The other day, a friend at work shared that she’d finally made the hard decision to pull her son out of competitive swim. He had been complaining about daily practices for weeks, and she was over the arguing. She is open to re-evaluating in the spring, but for now her son will come home from school each day to just homework and neighborhood friends. I cheered for her.
The other day, a friend at church shared that she’d finally made the hard decision to pull her son out of private school and send him to his neighborhood school instead. Although his siblings had enjoyed time at the private school, it didn’t feel like a good fit for this particular child. She told me they’d decided as a family to take things school year by school year. I cheered for her.
I feel like there’s this pressure as parents to give our children the world, especially the world we didn’t have. Maybe it’s the defensive large family mom in me. People might assume we’re too busy or too poor to engage in the type of lifestyle smaller families do. That assumption doesn’t offend me. Time and money are always a constraint, no matter the number of children. I’m not here to defend our choices on either. But still, I want my kids to grow up grateful. I want them to understand how other kids live, both across the world and across the street. Everyone doesn’t have what we have. Everyone doesn’t do what we do. Some families have and do more, and some have and do less. I want us to be okay right in the middle.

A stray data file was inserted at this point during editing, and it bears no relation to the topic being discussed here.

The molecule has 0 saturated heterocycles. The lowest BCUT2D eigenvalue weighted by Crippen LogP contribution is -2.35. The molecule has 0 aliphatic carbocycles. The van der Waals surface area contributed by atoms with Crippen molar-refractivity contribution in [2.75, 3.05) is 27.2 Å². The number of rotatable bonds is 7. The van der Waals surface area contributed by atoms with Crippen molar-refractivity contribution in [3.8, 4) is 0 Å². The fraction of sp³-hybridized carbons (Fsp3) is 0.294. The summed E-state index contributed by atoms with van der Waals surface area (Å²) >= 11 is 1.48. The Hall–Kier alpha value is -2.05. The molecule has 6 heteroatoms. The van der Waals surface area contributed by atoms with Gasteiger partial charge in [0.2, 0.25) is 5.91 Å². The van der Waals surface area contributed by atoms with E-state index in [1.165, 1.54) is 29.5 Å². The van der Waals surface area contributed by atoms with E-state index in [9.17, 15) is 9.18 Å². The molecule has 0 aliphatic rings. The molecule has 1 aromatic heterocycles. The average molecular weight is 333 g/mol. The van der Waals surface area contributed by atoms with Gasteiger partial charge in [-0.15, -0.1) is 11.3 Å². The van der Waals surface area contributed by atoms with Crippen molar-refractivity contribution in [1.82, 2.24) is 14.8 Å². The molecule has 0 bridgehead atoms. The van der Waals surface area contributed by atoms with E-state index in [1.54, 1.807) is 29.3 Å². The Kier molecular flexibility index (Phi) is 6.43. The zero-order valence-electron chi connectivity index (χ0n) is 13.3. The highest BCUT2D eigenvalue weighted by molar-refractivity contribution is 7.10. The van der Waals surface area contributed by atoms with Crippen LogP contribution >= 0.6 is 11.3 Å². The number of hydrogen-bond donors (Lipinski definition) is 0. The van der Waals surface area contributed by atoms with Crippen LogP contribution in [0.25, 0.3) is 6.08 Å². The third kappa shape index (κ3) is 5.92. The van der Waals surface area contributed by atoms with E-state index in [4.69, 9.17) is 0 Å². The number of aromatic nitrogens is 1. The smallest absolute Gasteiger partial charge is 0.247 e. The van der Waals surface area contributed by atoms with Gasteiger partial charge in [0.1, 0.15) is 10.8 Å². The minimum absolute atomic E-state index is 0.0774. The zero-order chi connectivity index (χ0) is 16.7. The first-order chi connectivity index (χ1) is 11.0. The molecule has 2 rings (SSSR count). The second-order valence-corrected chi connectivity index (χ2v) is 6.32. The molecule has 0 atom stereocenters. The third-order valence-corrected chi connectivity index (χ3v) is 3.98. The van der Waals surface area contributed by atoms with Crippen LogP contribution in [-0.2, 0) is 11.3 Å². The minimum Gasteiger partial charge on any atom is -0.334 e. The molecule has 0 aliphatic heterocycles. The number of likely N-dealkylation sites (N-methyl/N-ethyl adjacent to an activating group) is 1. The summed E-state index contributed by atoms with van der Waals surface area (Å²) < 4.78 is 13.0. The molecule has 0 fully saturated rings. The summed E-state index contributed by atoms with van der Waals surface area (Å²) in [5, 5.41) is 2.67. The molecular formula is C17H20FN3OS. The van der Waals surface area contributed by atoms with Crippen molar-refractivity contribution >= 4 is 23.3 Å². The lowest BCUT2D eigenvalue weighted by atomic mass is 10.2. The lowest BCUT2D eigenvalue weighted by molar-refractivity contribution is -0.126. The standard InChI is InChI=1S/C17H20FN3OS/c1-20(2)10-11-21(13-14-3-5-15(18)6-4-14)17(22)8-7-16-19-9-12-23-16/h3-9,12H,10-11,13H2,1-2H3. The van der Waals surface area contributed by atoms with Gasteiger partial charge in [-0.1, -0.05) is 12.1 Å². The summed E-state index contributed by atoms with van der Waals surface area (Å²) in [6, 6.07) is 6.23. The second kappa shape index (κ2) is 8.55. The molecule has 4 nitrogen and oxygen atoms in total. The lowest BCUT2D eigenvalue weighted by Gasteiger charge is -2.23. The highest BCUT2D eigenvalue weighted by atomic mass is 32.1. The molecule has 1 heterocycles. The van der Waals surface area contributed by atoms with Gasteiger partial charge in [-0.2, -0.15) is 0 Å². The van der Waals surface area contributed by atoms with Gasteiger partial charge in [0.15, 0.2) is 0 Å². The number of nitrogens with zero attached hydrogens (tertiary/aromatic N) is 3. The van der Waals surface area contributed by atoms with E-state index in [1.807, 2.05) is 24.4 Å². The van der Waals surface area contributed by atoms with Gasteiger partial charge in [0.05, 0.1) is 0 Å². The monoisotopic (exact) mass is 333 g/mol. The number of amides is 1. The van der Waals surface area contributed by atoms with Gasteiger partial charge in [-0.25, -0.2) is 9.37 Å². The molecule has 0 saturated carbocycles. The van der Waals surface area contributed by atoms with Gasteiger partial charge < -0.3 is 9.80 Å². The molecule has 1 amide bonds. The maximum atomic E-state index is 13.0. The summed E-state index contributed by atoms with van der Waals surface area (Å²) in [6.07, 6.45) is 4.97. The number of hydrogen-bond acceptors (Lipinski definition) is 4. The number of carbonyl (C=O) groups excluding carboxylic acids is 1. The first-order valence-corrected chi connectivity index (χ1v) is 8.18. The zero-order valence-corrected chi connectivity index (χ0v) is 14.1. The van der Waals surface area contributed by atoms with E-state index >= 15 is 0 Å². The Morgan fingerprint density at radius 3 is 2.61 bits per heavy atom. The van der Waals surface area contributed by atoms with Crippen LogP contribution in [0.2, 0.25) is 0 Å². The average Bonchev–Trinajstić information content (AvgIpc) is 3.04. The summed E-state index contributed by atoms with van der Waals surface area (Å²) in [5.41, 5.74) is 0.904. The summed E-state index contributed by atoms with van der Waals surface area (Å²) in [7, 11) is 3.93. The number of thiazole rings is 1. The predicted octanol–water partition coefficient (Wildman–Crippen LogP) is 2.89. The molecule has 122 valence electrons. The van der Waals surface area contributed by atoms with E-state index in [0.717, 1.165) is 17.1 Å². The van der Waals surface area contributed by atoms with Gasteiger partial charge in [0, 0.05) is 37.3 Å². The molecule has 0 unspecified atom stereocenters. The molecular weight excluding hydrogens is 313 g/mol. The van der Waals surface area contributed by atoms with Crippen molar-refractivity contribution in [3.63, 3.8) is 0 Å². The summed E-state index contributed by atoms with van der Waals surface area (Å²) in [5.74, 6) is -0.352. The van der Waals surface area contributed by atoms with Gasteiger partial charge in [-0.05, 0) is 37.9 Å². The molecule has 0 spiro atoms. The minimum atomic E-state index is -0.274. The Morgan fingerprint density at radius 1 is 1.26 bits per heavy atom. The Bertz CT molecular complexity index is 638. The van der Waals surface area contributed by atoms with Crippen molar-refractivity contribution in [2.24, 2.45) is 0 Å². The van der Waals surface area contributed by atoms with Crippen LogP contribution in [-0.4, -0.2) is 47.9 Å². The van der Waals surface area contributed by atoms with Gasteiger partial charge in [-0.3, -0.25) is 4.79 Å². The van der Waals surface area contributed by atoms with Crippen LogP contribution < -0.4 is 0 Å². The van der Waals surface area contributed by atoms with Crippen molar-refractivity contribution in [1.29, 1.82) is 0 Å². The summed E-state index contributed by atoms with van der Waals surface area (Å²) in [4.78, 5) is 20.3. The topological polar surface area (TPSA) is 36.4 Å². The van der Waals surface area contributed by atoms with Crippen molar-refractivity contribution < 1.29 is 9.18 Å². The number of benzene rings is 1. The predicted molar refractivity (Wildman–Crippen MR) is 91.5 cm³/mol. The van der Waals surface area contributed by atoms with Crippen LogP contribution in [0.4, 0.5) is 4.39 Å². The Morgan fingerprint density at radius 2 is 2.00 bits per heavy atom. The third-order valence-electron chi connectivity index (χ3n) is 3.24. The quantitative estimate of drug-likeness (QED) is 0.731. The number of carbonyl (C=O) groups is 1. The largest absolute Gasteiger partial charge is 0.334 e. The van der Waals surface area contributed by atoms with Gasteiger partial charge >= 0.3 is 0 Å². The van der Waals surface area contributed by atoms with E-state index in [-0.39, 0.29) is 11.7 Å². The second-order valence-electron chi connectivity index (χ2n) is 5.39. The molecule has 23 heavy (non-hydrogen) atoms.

My bonus boys are both playing football this season, and I like the fact that our entire family can be at each event. I don’t want to spend my days split up and driving all over town. Even with six kids, it’s important to my marriage that Chris & I avoid a zone defense when possible. Therefore, our younger kids don’t play soccer or take dance lessons or attend play groups yet. Instead, they hang out with each other, on the sidelines of their older brothers’ games. I’d love to put them in their own activities someday, and maybe that day is coming soon. But it’s not right now, and that’s okay.
My bonus boys are beginning to figure out who they are, what they like, and who they represent. They’re developing personal tastes and personal convictions, and it’s a joy to watch. They’re the ones with the iPhones and the wish lists and the new sneakers. Therefore, our younger kids wear second-hand clothes and enjoy a lot of free entertainment. Someday, they’ll have their own iPhones and wish lists and new sneakers. But it’s not right now, and that’s okay.
Moms, hear me say that it’s okay to be right in the middle. You don’t have to go broke or crazy saying yes to everything for your children. It’s okay to say no. Brush your shoulders off. You’re doing a great work, right where you are. Right there in the middle.